STEM Grant Offers 3rd Graders Hands on Learning
Posted On:
Friday, January 05, 2018
News Image

Ask any 3rd grader at Chapin Street School who Jay Mankita is, and they will tell you- he’s the science guy! The science guy who has been sharing his love of hands-on STEM activities thanks to a STARS (Students and Teachers working with Artists, Scientists, and Scholars) grant, fully funded by the Massachusetts Cultural Council.

Chapin Street Principal, Nikki Reed, explained that she applied for the grant in September and was pleased to learn that it was fully funded.  “In the past we have used the grant application to fund the Pages to Stage program for our 2nd graders.  This year we thought it would be nice to try something new and offer this STEM program to our 3rd graders.”

Mankita has been guiding and inspiring Chapin Street student engineers one time per week for 80 minute sessions, over a three week period. According to the grant the goal of the program is to develop insight and skills through experiential learning in the areas of: 1. creative design; 2. basic forces and motion physics; and 3. specific tools and techniques which tie these together.

“My goals for this work are to engage students and teachers, have a great time with them, and provide resources and inspiration for learning to happen,” summarized Mankita. “There is no one right way to do this. The lessons are about doing, and the learning happens, even when it's not obvious.”

Learning through demonstration, play, and exploring the basic materials and techniques of domino walls and rallies, exploding popsicle stick snakes, archimedes screws, and building small cause & effect (Rube Goldberg machines) chain reactions, students developed an understanding of simple machines and how they work. In addition, students engaged and motivated each other, while they practiced applying their new knowledge and skills in fun, satisfying ways; making appropriate connections to grade level curriculum in math, science, engineering, and visual arts.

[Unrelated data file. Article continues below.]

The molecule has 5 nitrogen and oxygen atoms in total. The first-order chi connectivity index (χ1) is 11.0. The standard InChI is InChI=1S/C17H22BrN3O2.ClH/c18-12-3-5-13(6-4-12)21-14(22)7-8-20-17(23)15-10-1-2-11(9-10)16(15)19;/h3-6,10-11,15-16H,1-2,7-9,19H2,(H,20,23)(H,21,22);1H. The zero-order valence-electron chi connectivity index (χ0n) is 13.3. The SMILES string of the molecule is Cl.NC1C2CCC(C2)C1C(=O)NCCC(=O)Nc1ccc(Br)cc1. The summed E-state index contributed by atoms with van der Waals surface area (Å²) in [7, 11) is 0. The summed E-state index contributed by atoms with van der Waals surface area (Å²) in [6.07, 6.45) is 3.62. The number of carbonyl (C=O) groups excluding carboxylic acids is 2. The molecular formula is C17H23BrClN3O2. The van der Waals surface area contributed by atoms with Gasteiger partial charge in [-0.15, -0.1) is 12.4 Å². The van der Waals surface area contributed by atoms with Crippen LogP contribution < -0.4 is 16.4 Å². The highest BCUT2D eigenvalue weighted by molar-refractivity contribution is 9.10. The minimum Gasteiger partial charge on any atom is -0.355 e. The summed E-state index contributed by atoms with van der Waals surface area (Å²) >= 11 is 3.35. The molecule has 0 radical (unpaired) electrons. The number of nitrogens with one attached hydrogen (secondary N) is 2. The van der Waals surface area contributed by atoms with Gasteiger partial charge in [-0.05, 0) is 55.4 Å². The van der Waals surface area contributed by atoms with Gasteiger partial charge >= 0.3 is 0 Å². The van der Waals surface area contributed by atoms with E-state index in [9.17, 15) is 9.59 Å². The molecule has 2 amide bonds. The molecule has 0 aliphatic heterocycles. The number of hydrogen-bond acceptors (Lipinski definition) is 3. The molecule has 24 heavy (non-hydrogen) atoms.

“My students enjoyed exploring different systems and experimenting to see chain reactions.  They worked individually and in groups with a variety of tools and instruments,” explained 3rd grade teacher, Sally Condino-Kelly.  

“Sometimes they got it right; other times they failed,” continued Condino-Kelly.  “What they did come away with was a sense of accomplishment.  We discussed how scientist often have to try things over and over again to come up with a final product. It was a fun, engaging program that got students excited about science and pushed them to think out of the box.”

Gabriel Iwaniec was very excited to share his experience with Mr. Jay, “I really liked going there a lot. I wish it didn’t have to end. I learned that there are a different kinds of science - simple machines, different forces, gravity in space.”

“It was cool to be able to make all kinds of inventions and play different fun games.” enthusiastically shared Iwaniec. “ I like making things; I made something that launched into the air and I’d like to make more of those.”    

Payton Dersarkisian was so impressed with the Domino chain reaction that she had a mission to create her own.  “I used about fifty Dominoes and lined them up like a wave, about one inch apart.  It was harder to do than it looked, but it was really fun watching them fall!”

“Jay’s passion for everything science was contagious. The hands-on lessons he provided captured the attention of our students, sparked their imagination and encourage teamwork and creativity,” exuberantly said Reed.  “Students were exposed to a wide variety of activities and opportunities to peak their curiosity, explore, create, have fun, encourage independent thinking, and learn.”  

“It was such a huge success that we hope to now create our own STEM makerspace and provide time for our students to continue to explore, learn, experiment, and have fun, with hands on materials,” shared Reed.  “It is important that we tap into student creativity and allow them to demonstrate their knowledge in fun and interactive ways.”


View all Highlights